Automatically ✨, and not 🧠
Yes and no!
Right after my talk (not now 😜), but then?
Run something every time you make a change
“The idea behind continuous integration is that CI will automatically run R CMD check (along with your tests, etc.) every time you push a commit to GitHub. You don’t have to remember to do this; CI automatically checks the code after every commit.” Julia Silge
Travis, GitHub Actions, Circle CI,
How to learn?
LIFE HACK: My go-to strategy for getting Travis builds to work is snooping on *other* people's .travis.yml files. Shoutout today to the tidyr .travis.yml for solving my problem! #rstats 🙌— Julia Silge (@juliasilge) December 12, 2019
Couple a thing (R CMD check? pkgdown site building?) to
… each commit,
… every Monday,
… applying a label to a pull request?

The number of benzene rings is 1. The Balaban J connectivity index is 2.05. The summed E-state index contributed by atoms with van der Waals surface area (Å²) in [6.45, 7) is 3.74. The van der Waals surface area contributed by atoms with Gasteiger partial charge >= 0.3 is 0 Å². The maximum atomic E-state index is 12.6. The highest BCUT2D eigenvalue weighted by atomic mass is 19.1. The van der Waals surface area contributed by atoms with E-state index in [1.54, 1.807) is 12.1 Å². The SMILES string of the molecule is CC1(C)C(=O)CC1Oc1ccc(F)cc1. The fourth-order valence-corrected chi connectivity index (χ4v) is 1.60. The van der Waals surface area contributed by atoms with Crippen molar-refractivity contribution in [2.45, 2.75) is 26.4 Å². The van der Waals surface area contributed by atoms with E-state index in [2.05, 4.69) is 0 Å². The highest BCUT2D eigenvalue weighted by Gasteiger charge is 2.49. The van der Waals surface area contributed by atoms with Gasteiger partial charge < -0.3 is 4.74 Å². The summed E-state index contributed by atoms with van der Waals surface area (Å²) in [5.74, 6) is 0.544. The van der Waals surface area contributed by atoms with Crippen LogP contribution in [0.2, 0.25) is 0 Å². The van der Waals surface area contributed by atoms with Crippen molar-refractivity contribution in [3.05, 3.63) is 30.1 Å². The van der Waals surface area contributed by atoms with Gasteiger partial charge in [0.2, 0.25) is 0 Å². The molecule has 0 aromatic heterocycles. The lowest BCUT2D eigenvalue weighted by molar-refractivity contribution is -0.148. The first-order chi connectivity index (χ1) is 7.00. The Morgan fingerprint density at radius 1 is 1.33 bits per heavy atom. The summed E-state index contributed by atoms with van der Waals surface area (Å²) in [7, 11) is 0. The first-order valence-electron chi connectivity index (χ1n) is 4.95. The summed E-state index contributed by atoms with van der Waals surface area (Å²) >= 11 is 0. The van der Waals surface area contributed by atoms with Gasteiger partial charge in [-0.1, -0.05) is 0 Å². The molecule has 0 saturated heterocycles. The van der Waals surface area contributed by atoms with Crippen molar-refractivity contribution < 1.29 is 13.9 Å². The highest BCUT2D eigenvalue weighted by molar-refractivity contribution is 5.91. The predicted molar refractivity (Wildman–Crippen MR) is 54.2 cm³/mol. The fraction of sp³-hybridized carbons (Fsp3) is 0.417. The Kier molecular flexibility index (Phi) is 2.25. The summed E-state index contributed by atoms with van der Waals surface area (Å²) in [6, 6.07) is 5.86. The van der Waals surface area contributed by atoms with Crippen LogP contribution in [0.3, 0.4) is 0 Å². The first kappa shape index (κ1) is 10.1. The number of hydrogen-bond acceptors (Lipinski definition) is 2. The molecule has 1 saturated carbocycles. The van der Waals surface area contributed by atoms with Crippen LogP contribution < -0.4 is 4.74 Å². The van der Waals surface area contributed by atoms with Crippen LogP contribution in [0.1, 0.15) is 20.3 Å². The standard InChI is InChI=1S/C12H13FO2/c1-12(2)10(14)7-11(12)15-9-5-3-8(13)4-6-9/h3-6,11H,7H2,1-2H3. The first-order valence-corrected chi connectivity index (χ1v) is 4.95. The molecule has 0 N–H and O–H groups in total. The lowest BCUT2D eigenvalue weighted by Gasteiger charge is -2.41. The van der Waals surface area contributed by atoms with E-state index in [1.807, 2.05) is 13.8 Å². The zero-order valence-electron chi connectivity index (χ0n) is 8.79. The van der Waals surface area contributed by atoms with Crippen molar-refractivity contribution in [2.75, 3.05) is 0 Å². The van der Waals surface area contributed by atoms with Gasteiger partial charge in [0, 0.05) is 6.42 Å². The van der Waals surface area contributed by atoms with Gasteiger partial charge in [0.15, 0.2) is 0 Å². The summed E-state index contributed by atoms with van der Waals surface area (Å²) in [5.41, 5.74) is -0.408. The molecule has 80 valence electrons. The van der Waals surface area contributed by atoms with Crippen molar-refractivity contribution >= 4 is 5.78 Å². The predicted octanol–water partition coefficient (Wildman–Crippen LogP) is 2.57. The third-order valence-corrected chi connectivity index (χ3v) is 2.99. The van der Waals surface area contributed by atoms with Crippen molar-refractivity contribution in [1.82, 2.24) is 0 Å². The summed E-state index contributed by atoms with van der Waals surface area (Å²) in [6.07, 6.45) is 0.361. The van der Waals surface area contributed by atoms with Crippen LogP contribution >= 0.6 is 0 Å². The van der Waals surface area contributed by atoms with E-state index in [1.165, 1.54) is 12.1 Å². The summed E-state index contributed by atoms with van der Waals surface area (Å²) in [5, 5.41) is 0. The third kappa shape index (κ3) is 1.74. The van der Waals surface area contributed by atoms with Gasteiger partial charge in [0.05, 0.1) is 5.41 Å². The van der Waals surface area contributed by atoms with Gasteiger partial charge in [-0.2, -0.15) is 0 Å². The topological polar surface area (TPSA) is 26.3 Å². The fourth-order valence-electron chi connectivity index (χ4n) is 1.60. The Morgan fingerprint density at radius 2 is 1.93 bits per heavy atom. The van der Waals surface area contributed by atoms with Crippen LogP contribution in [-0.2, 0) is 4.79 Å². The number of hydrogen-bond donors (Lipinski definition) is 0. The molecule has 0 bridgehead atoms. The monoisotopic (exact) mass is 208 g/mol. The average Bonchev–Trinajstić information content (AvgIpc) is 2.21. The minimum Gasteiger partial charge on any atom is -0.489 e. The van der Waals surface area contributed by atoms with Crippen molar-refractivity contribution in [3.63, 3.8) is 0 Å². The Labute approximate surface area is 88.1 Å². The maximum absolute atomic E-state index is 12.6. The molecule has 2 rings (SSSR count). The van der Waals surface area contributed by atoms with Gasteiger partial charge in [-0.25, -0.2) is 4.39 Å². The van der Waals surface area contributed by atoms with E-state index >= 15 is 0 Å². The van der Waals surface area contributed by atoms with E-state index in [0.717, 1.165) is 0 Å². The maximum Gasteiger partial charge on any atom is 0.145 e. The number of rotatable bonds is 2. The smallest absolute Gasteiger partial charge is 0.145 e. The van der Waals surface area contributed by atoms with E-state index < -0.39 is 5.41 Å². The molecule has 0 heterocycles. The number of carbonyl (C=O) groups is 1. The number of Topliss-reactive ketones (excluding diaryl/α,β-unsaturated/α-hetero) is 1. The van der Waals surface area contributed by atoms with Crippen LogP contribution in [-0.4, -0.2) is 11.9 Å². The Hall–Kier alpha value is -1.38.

Hooks for styling, parsable R code, spell checks, etc.
🤫 You can still skip the checks.
CRAN release! 🐉 Checks on different platforms, URLs, spell checks…
Risk of spending too much time on meta-work.
As a beginner, easier to create good habits. 😉
You want to know what is going on.
You want to build on the function/package for your own goals.
You’re just curious.
You need examples of a thing in the wild.
And trying things out!
Fork, clone, and explore!
Blog posts: digested information.
Fora: Help and learn.
💡 Manage your subscriptions & involvement wisely!
Interesting for authors, and reviewers!
Online book of best practice for the reviews and package development.
🚀 Even more review and best practice on the way! rOpenSci Statistical Software Peer Review
See also JOSS, R Journal, JSS.
Write them in the shared doc.